Citric acid is useful in the preparation of beverages, sausages, medicines, cosmetics, plastic, and detergents. The most effective strains for its production are those with low activity of the enzymes isocitrate dehydrogenase and aconitase hydratase. Meanwhile, they must have a high activity of citrate synthetase.

Whey has been found to be an excellent substrate for citric acid production by Aspergillus niger, since it easily assimilates lactose without the need for prior hydrolysis.

Another use that the industry gives to Aspergillus niger is the obtaining of enzymes, such as α-amylase, aminoglucosidase, catalase, cellulase, α-galactosidase, ß-galactosidase, ß-gluconase, glucoamylase or glucose aerodehydrogenase. As well as glucose oxidase, α-glucosidase, α-D-glucosidase, ß -glucosidase, lipase, invertase, hesperidinase, hemicellulase, pectinase, pytase, protease and tannase. All for industrial use.

References

  1. López C, Zuluaga A, Herrera S, Ruiz A, Medina V. Production of citric acid with Aspergillus niger NRRL 2270 from whey. Dyna  2006; 73 (150): 39-57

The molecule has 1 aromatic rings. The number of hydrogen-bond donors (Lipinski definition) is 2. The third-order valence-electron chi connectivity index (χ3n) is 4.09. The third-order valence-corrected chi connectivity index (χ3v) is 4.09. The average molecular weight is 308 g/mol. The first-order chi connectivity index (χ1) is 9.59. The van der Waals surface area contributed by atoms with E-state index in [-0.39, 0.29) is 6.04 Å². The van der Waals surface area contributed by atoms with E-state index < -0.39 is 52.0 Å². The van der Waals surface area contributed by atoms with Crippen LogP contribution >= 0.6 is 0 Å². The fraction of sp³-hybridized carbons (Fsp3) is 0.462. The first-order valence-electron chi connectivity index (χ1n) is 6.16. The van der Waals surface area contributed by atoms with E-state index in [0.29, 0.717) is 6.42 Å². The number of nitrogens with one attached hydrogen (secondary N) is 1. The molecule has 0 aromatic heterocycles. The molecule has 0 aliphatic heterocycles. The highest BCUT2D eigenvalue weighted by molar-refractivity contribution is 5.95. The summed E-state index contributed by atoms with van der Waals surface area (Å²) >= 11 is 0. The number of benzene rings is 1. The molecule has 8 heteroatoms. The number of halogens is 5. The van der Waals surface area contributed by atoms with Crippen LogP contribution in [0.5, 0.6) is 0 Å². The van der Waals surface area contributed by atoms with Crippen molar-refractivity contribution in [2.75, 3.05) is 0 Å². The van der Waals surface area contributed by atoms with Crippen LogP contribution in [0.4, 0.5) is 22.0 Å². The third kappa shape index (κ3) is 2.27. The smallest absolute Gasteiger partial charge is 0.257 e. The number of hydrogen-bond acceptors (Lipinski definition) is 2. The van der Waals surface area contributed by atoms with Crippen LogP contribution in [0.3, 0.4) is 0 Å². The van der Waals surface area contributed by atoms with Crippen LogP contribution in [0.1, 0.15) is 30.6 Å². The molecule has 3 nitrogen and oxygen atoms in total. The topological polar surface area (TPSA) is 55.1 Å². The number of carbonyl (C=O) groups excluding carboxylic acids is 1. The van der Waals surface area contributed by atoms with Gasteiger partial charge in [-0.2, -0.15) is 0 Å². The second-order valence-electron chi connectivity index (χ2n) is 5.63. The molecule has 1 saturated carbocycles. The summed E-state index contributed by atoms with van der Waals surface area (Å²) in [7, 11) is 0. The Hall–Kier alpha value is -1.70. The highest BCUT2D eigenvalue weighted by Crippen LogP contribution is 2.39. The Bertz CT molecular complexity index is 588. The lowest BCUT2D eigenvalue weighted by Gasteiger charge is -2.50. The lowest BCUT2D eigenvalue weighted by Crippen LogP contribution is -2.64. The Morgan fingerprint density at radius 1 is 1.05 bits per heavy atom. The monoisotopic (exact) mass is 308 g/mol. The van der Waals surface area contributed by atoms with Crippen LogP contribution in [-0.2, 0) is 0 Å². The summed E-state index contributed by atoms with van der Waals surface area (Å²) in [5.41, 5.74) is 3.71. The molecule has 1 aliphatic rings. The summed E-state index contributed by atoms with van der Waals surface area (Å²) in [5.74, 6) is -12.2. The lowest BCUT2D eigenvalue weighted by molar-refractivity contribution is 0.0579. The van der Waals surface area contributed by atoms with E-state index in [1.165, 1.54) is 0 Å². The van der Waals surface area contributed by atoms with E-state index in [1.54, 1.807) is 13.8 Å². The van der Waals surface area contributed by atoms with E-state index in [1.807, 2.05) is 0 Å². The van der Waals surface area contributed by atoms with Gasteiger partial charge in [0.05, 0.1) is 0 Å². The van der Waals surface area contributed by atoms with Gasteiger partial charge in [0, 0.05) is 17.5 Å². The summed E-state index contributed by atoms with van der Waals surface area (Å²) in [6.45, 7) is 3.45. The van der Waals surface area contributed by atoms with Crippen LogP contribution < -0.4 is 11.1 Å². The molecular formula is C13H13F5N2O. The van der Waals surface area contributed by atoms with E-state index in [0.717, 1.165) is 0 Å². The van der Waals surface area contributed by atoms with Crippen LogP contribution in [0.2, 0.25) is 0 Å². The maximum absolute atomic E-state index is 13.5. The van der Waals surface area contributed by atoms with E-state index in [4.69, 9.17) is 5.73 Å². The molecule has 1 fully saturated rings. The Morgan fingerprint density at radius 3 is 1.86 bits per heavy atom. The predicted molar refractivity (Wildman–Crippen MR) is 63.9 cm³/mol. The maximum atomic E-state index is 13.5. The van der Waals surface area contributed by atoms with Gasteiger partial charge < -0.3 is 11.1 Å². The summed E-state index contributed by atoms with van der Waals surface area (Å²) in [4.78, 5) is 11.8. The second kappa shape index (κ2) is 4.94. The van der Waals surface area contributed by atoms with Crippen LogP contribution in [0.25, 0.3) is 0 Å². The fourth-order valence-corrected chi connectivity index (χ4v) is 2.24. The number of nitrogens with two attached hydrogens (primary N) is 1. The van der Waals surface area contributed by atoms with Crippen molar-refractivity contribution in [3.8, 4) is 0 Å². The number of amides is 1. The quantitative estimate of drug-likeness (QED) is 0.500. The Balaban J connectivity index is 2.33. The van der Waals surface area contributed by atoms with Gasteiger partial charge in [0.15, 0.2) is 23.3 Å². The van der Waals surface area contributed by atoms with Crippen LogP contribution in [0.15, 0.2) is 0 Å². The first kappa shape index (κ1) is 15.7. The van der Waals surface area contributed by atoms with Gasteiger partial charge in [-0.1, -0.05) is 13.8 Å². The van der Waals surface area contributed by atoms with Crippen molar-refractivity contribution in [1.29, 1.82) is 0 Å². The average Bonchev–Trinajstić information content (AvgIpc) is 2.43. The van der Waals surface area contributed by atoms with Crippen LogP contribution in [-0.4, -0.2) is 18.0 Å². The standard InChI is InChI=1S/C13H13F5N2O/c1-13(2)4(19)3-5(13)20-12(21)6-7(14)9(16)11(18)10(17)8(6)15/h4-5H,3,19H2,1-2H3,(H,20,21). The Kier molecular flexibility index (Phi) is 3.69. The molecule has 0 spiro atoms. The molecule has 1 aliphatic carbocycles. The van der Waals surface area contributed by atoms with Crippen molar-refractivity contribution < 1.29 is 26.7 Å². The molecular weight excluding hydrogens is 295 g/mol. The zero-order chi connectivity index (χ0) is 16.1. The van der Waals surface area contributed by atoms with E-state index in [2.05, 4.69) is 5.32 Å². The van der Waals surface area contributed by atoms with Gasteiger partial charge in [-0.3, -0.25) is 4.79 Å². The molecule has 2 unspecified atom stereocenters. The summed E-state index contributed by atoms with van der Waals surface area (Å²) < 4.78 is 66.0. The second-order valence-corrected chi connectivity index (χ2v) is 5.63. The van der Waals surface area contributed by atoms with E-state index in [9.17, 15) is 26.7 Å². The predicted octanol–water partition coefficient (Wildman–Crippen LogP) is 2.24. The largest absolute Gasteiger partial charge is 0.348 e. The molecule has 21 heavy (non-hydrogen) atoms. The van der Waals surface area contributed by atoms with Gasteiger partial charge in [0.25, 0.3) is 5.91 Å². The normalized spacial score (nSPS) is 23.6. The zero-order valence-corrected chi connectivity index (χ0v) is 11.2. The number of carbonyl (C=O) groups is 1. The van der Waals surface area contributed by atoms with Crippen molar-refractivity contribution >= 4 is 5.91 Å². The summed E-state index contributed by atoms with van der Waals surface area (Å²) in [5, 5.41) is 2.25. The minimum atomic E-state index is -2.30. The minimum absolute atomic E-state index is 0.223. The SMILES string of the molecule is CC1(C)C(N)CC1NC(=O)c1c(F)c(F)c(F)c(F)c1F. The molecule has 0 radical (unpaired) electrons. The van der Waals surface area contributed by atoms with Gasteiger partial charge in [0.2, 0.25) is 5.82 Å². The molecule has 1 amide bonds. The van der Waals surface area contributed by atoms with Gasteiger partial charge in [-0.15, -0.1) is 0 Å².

2. Reyes-Ocampo I, González-Brambila and López-Isunza. An analysis of the metabolism of Aspergillus niger growing on a solid substrate. Rev Mex Ingen Quím. 2013; 12 (1): 41-56
  3. Arenas R. Illustrated Medical Mycology. 2014. 5th Ed. Mc Graw Hill, 5th Mexico.
  4. Bonifaz A. Basic Medical Mycology. 2015. 5th Ed. Mc Graw Hill, Mexico DF.
  5. Koneman, E, Allen, S, Janda, W, Schreckenberger, P, Winn, W. (2004). Microbiological Diagnosis. (5th ed.). Argentina, Editorial Panamericana S.A.
  6. Ryan KJ, Ray C. SherrisMicrobiology Medical, 2010. 6th Ed. McGraw-Hill, New York, U.S.A
  7. Casas-Rincón G. General Mycology. 1994. 2nd Ed. Central University of Venezuela, Library Editions. Venezuela Caracas.
  8. Person AK, Chudgar SM, Norton BL, Tong BC, Stout JE. Aspergillus niger: an unusual cause of invasive pulmonary aspergillosis. Journal of Medical Microbiology. 2010; 59 (7): 834-838
  9. Sun J, Lu X, Zeng AP. Metabolic peculiariaties of Aspergillus niger disclosed by comparative metabolic genomics. Genome Biol. 2007; 8 (9): R182
  10. Wikipedia contributors. Aspergillus niger. Wikipedia, The Free Encyclopedia. September 10, 2018, 17:03 UTC. Available at: wikipedia.org/ Accessed September 15, 2018.